In celebration of UN-recognized International Human Rights Day on December 10th, nonprofit organizations Tostan and Venice Arts, together with the Sundance Institute and The Skoll Foundation, premiere a series of participant-produced films from community members in Senegal.

Through the three short films, which have been produced following training in participant-led media techniques and documentary filmmaking, community members share their own stories about how their lives are changing.

Earlier this year, Tostan was awarded a $20,000 grant by Stories of Change, a project of the Sundance Institute Documentary Film Program and Fund (DFP), supported by the Skoll Foundation, to train community members in participant-led filmmaking, which gives the power of the storytelling back to communities, providing them with the opportunity to share stories that are the most meaningful to them.

The training and technical support was undertaken by renowned filmmakers and trainers Venice Arts and additional funding for the project was received from Sida, the Swedish International Development Cooperation Agency.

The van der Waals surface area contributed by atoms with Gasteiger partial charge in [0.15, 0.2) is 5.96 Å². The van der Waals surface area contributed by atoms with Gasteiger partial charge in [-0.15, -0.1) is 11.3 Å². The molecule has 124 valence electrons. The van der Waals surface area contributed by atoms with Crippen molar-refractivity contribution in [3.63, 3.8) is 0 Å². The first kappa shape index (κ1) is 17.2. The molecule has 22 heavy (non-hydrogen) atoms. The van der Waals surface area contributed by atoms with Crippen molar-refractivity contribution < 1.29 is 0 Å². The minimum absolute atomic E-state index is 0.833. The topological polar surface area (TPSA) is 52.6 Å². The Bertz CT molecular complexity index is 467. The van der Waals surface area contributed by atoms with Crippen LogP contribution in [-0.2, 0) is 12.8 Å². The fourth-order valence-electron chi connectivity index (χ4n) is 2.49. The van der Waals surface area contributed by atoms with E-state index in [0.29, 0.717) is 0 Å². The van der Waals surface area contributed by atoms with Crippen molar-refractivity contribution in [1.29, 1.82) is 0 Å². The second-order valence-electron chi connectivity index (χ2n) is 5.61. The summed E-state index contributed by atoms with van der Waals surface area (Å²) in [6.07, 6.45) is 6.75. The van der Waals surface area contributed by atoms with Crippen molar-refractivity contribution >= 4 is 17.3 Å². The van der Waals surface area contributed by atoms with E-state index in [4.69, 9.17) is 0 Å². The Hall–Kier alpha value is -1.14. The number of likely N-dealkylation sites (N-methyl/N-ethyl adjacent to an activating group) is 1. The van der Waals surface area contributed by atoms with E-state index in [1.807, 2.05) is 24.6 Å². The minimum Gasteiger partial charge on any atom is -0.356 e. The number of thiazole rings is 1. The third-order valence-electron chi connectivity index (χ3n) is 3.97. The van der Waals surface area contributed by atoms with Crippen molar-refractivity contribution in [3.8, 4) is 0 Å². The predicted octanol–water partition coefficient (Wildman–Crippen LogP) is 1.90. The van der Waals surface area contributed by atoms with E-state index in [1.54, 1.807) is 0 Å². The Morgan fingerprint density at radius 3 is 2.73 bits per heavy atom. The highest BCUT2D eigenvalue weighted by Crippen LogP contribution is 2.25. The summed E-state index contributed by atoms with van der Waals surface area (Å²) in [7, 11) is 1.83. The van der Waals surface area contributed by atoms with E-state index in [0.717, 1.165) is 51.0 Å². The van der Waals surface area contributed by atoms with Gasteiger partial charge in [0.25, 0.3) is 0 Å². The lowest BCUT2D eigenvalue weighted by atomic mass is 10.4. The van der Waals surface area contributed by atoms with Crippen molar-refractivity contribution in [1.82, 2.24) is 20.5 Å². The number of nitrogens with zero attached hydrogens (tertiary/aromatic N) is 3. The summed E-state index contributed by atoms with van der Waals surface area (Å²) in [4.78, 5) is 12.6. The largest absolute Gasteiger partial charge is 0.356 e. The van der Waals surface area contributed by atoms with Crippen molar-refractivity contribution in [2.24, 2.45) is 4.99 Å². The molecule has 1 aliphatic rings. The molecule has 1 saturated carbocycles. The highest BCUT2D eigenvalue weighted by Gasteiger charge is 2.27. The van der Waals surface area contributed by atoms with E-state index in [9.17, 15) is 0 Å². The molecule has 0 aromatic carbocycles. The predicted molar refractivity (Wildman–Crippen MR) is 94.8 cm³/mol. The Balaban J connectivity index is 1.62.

The films were shot in Kolda, near Senegal’s border with Guinea Bissau, with communities identifying three stories to tell in a short-short (3–5 minute) format.

Film 1 – Peace Come In takes place in the Pulaar village of Tankanto Maoundé, Senegal. Through short interviews with community members, the film tells of the importance of developing a community vision, protecting children and increasing environmental safety.

Film 2 – Waylowaylo also takes place in the community of Tankanto Maoundé. Waylowaylo means ‘change’ in Pulaar, and the film shows the changes in attitude in the community towards girls’ education through the story of a girl named Maoundé Baldé and her father, Mamadou Baldé, the Village Chief.

Film 3 – The Crossing takes place in the Mandinka village of Karcia, Senegal. This film addresses a common source of conflict between families and ethnic groups in West Africa – inter-ethnic marriage – and shows how conflict can be resolved through positive communication.

The short films show the impact of human rights education through stories from the communities themselves, revealing what is important to them.